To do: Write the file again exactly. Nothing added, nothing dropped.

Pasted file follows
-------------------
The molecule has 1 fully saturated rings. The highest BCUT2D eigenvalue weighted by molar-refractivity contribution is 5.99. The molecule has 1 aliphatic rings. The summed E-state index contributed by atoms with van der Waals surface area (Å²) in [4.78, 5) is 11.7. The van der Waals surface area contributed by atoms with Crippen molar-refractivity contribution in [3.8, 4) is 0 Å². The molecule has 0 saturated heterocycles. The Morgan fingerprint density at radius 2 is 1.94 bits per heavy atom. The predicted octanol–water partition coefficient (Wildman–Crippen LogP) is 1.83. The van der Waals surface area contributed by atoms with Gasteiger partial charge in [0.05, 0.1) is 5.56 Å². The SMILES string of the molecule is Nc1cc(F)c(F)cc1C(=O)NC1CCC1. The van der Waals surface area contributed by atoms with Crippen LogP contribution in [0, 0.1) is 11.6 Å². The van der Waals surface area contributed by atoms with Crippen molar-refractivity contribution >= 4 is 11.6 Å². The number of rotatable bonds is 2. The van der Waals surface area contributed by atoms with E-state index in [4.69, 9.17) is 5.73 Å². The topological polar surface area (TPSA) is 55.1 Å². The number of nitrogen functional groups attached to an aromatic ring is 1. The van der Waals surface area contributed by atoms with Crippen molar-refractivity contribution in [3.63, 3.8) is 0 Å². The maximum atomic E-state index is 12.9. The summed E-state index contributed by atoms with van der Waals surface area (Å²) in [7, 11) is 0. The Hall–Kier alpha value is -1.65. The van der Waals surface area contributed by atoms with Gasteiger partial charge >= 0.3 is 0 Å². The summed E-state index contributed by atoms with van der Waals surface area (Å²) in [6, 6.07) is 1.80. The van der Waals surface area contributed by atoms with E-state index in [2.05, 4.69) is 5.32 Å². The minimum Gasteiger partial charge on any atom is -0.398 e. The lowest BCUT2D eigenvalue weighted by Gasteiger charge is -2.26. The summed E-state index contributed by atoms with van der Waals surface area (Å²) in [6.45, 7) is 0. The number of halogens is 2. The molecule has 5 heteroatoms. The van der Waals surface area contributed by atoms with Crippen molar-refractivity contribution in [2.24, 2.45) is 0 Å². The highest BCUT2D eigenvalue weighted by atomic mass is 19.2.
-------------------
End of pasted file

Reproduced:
The molecule has 1 fully saturated rings. The highest BCUT2D eigenvalue weighted by molar-refractivity contribution is 5.99. The molecule has 1 aliphatic rings. The summed E-state index contributed by atoms with van der Waals surface area (Å²) in [4.78, 5) is 11.7. The van der Waals surface area contributed by atoms with Crippen molar-refractivity contribution in [3.8, 4) is 0 Å². The molecule has 0 saturated heterocycles. The Morgan fingerprint density at radius 2 is 1.94 bits per heavy atom. The predicted octanol–water partition coefficient (Wildman–Crippen LogP) is 1.83. The van der Waals surface area contributed by atoms with Gasteiger partial charge in [0.05, 0.1) is 5.56 Å². The SMILES string of the molecule is Nc1cc(F)c(F)cc1C(=O)NC1CCC1. The van der Waals surface area contributed by atoms with Crippen LogP contribution in [0, 0.1) is 11.6 Å². The van der Waals surface area contributed by atoms with Crippen molar-refractivity contribution >= 4 is 11.6 Å². The number of rotatable bonds is 2. The van der Waals surface area contributed by atoms with E-state index in [4.69, 9.17) is 5.73 Å². The topological polar surface area (TPSA) is 55.1 Å². The number of nitrogen functional groups attached to an aromatic ring is 1. The van der Waals surface area contributed by atoms with Crippen molar-refractivity contribution in [3.63, 3.8) is 0 Å². The maximum atomic E-state index is 12.9. The summed E-state index contributed by atoms with van der Waals surface area (Å²) in [7, 11) is 0. The Hall–Kier alpha value is -1.65. The van der Waals surface area contributed by atoms with Gasteiger partial charge >= 0.3 is 0 Å². The summed E-state index contributed by atoms with van der Waals surface area (Å²) in [6, 6.07) is 1.80. The van der Waals surface area contributed by atoms with E-state index in [2.05, 4.69) is 5.32 Å². The minimum Gasteiger partial charge on any atom is -0.398 e. The lowest BCUT2D eigenvalue weighted by Gasteiger charge is -2.26. The summed E-state index contributed by atoms with van der Waals surface area (Å²) in [6.45, 7) is 0. The number of halogens is 2. The molecule has 5 heteroatoms. The van der Waals surface area contributed by atoms with Crippen molar-refractivity contribution in [2.24, 2.45) is 0 Å². The highest BCUT2D eigenvalue weighted by atomic mass is 19.2.